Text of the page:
On Thursday night, President-elect Joe Biden said he would seek $1,400 stimulus checks and more vaccine funds in a $1.9 trillion coronavirus economic relief package when he takes office. function this month. One caveat: Analysts say that after debate on the proposal in Congress, the final COVID-19 bailout package is unlikely to be as generous as the one currently being proposed.
It couldn’t come too soon for millions of Americans. More than a third, 38%, of people say they will be in “survival mode” in 2021, according to Fidelity Investments’ annual Financial New Year’s Resolutions Study.
Survival mode involves focusing “on the day-to-day as I try to get myself and/or my family through the next year,” said the poll of more than 3,000 people.
The older the participant, the more likely they are to feel this: 43% of Baby Boomers (56-74) said they would enter survival mode in 2021, while 34% of Millennials (24 -39 years old) said the same thing. .
“Unfortunately, our ability to see the big picture is severely limited when we’re in fight-or-flight mode,” Andy Baxley, a Chicago-based financial planner told the Planning Center.
“This can lead to choices that seem logical in the heat of the moment, but have the potential to cause significant long-term damage,” he added.
Getting out of “survival mode” starts with trying to imagine what your life will be like a year from now and wondering what changes need to happen to feel more secure, Baxley said.
“Then I encourage people to think of one thing that is relatively easy to accomplish and will have a significant impact in moving them in the right direction. Sometimes a small step is all it takes to start building momentum,” a- he declared.
Who is in the worst financial situation?
Overall, 29% of people reported being in worse financial shape entering 2021. That’s up from the 19% of people who told the recurring poll they were in worse financial shape entering 2020.
Almost (23%) of survey participants said they had lost a job or family income, and 18% said they had to ask friends and family for money.
Overall, more than two-thirds of Americans surveyed experienced some type of financial setback in 2020, Fidelity said, and 34% said their top financial concern was rising food and other costs. necessities.
The findings add to the pile of polls and statistics indicating that, nine months into the COVID-19 pandemic, a quick recovery remains elusive for many.
For example, a quarter of people felt they were in a more difficult financial situation in September than in March, according to an Urban Institute study published more than a month ago.
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The deterioration was most pronounced for minority households, with more than a third of Latino participants saying they were in worse condition.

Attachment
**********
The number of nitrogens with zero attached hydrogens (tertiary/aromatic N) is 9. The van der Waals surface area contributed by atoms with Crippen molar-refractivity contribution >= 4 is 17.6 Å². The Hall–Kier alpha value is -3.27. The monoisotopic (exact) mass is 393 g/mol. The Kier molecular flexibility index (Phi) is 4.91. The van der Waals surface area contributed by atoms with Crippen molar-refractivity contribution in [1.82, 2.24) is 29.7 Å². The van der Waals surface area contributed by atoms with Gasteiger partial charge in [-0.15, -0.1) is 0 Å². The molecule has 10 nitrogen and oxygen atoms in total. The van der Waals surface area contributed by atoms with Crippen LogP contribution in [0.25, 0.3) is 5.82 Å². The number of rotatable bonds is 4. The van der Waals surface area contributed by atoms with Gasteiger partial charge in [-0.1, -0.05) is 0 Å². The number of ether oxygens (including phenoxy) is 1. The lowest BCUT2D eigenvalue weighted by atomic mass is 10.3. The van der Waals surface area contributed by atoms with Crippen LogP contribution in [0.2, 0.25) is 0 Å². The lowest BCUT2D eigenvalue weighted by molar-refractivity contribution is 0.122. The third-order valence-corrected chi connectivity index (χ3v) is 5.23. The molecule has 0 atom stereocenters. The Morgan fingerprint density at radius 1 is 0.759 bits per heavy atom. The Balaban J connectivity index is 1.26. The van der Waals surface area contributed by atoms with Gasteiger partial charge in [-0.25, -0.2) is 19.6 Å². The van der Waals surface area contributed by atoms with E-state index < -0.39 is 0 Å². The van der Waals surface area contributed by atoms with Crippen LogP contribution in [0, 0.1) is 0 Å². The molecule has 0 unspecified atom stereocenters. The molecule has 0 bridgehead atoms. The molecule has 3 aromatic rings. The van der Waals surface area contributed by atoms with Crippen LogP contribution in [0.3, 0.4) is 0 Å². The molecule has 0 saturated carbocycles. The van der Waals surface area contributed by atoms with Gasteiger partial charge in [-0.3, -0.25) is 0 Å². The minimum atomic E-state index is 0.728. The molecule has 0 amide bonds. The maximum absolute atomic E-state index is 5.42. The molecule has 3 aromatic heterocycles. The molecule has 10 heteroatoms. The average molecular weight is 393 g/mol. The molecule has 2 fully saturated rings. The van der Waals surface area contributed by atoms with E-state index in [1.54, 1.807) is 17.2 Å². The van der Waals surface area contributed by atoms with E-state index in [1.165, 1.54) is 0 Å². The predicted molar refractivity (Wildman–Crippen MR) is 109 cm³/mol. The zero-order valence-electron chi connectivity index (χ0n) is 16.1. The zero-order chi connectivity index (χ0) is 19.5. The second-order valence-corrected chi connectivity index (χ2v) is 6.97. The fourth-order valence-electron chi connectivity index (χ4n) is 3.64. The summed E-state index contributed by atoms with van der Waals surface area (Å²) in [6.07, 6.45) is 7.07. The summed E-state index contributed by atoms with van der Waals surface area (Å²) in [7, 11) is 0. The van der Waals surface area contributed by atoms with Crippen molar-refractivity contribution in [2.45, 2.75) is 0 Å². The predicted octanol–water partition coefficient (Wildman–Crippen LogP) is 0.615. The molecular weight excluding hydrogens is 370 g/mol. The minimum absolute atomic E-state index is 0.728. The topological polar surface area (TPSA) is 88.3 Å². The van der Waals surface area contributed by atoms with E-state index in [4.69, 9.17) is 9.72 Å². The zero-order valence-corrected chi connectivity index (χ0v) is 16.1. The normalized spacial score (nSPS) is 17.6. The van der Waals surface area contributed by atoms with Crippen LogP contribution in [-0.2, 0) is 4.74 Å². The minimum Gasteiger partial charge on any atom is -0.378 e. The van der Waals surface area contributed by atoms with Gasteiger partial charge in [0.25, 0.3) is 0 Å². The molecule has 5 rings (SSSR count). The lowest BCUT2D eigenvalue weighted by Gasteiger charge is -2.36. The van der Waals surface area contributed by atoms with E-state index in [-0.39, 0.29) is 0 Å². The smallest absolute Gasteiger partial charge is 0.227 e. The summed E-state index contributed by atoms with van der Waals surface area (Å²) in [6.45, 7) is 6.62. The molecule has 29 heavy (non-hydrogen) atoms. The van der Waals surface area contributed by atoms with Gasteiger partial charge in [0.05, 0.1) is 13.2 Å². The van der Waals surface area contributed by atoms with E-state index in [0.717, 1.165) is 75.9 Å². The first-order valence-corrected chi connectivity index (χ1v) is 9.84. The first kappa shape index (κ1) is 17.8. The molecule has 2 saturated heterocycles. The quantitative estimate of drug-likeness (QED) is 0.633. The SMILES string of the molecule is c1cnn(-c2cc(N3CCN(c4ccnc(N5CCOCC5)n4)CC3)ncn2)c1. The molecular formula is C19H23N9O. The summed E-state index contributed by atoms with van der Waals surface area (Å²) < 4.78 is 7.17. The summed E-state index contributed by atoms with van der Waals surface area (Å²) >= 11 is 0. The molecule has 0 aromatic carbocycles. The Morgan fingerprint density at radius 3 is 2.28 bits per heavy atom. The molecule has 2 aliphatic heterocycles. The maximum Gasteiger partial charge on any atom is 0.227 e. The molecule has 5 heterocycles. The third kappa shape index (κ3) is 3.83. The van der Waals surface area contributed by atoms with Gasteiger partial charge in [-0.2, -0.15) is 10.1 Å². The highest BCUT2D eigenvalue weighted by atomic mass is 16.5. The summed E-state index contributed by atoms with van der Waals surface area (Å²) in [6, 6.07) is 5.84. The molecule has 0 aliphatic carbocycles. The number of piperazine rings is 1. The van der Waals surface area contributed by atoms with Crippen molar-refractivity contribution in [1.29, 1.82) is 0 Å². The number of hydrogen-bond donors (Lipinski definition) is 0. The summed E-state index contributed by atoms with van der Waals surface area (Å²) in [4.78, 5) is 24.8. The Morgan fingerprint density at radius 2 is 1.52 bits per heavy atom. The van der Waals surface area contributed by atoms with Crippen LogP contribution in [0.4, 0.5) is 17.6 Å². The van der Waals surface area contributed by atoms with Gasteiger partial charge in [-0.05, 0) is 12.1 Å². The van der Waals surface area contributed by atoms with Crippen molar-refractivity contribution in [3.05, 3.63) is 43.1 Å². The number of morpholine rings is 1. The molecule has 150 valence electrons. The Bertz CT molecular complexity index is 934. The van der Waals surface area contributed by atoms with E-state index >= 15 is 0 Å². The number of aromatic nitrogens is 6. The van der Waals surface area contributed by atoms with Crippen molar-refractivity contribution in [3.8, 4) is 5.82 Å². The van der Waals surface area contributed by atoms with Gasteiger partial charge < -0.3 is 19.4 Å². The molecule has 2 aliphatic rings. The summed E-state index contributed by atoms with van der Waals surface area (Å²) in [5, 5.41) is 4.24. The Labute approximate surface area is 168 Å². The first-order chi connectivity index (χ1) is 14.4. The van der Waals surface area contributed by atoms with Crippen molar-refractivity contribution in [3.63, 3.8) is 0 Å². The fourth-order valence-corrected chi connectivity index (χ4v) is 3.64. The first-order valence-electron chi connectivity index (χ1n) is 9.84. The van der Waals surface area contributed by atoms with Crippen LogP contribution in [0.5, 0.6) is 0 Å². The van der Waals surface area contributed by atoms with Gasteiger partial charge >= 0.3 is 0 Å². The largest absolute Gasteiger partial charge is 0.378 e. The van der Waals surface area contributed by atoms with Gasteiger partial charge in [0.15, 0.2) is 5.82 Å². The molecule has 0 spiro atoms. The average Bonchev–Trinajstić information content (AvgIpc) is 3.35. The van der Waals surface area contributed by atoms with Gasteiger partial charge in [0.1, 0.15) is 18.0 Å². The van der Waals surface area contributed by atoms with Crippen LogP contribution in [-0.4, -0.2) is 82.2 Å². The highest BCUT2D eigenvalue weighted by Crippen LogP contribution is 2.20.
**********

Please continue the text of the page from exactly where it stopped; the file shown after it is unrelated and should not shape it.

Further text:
Nearly 30% of black households said they were regressing. More than 40% of people below the poverty line before the pandemic said things were getting worse, according to the Urban Institute noted the researchers.
But the kind of scraping “survival mode” discussed in the Fidelity survey is something that predates the pandemic, the Urban Institute findings suggest.
“Even before the pandemic, many people struggled to meet their basic needs such as food, rent and health care,” said Michael Karpman, senior research associate at Urban and lead author of the report.
“But the recession hit people who were already struggling financially the hardest,” he added.
See also: The 245,000 new jobs added last month are the smallest since the US recovery began in May
People can go into “survival mode” because they’re preparing for what’s around the corner – or, indeed, what’s not around the corner right now.
Fidelity’s findings come as many crucial financial guarantees, collection pauses and protections will disappear by the end of the month, absent action from Congress.
“Sometimes it’s just that forward momentum that brings you closer”
So, if a cash-strapped person goes into financial survival mode, what should they do to get better?
Accept small steps, like reaching out to a friend about a job prospect, refreshing a resume or committing to a personal budget on paper, said Meredith Stoddard, vice president, life event experience at Fidelity.
“Sometimes it’s just that forward momentum that brings you closer,” she said. Although it’s “easy to think of a worst-case scenario”, Stoddard said it was better do not be overwhelmed with emotion.
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Try a 50/15/5 split of your income, Stoddard explained.
There’s 50% for necessities such as mortgages and bills, 15% for retirement savings (cash in a 401(k) business match), and 5% for short-term savings, such as a emergency fund. The remaining 30% would be for things like tax bills, charitable contributions and childcare.
But the guidelines are only “ambitious” and should create more pressure, Stoddard said. “If you just lost your job or took a pay cut, the rules of thumb are meant to be general guidelines.”